Euronext buys ISE for €137m
Euronext has acquired the Irish Stock Exchange (ISE) for €137m in an attempt to boost its exchange-traded fund (ETFs) business and take advantage of opportunities from the UK leaving the European Union.
Lee Hodgkinson, head of markets and global sales at Euronext, said in a statement, “We are bullish on ETFs and the drive to passive. The ISE has a strong franchise with issuers such as Pimco and WisdomTree and Euronext is strong on ETF trading so the combination of talent will be fantastic.”
The acquisition gives Euronext the home venue for Irish equities, but also a market for debt securities and the largest European centre for ETFs. Ireland will be Euronext’s sixth “core European country” alongside the main exchanges in France and the Benelux nations.
Deirdre Somers, chief executive of the ISE, described the exchange as a “200 year-old start up” although the firm was established in its current form when the ISE demerged from the London Stock Exchange in 1995.
“We are the number one fund listing venue globally with 5,242 investment funds securities and 227 ETFs,” Somers added. “Asset managers from over 50 countries use Ireland to administer 13,000 funds with more €4 trillion of assets.”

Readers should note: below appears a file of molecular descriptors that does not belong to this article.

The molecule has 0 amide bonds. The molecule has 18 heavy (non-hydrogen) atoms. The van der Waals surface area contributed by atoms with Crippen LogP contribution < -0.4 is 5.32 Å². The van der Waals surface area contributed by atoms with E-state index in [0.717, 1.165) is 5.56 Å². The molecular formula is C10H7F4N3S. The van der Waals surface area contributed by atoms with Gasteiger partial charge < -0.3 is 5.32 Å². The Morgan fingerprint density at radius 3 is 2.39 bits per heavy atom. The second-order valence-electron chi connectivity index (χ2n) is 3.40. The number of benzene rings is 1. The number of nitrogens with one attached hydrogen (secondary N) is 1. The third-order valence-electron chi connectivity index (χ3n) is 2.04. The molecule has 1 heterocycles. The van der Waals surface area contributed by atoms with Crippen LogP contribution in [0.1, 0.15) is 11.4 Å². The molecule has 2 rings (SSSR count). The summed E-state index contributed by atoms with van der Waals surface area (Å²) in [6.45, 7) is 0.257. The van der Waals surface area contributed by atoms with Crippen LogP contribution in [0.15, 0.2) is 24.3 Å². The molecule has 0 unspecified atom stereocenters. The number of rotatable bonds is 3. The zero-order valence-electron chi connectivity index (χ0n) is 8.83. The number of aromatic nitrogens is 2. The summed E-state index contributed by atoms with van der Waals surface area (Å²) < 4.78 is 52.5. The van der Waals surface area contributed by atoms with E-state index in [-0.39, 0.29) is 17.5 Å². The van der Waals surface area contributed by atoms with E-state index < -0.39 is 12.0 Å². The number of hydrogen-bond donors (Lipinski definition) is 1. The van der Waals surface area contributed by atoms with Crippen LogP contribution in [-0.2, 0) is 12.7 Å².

Brexit was also a factor, as Somers notes, Ireland will be the only common law jurisdiction that is English speaking in the EU after Brexit and so is uniquely placed to deliver Brexit solutions.
“Brexit has implications for London depending upon on the deal that is reached and we have optionality for the business with a commitment to the EU,” added Somers. “We could think about dual listings or other offerings to solve problems.”
After completion, ISE plans to migrate its technology to Optiq, Euronext’s new proprietary trading platform. Closing is expected in the first quarter of 2018 subject to regulatory approvals from the Euronext College of Regulators and the Central Bank of Ireland.
ISE is currently owned by five Irish financial institutions, J&E Davy, Goodbody Stockbrokers, Investec Capital & Investments, Cantor Fitzgerald and Campbell O’Connor that have all committed to sell their shares.
Euronext said in July that it had as much as €2bn to invest as it sought to diversify its revenue sources. The world’s biggest exchanges are still looking to consolidate, although Deutsche Boerse’s acquisition of London Stock Exchange Group failed earlier this year.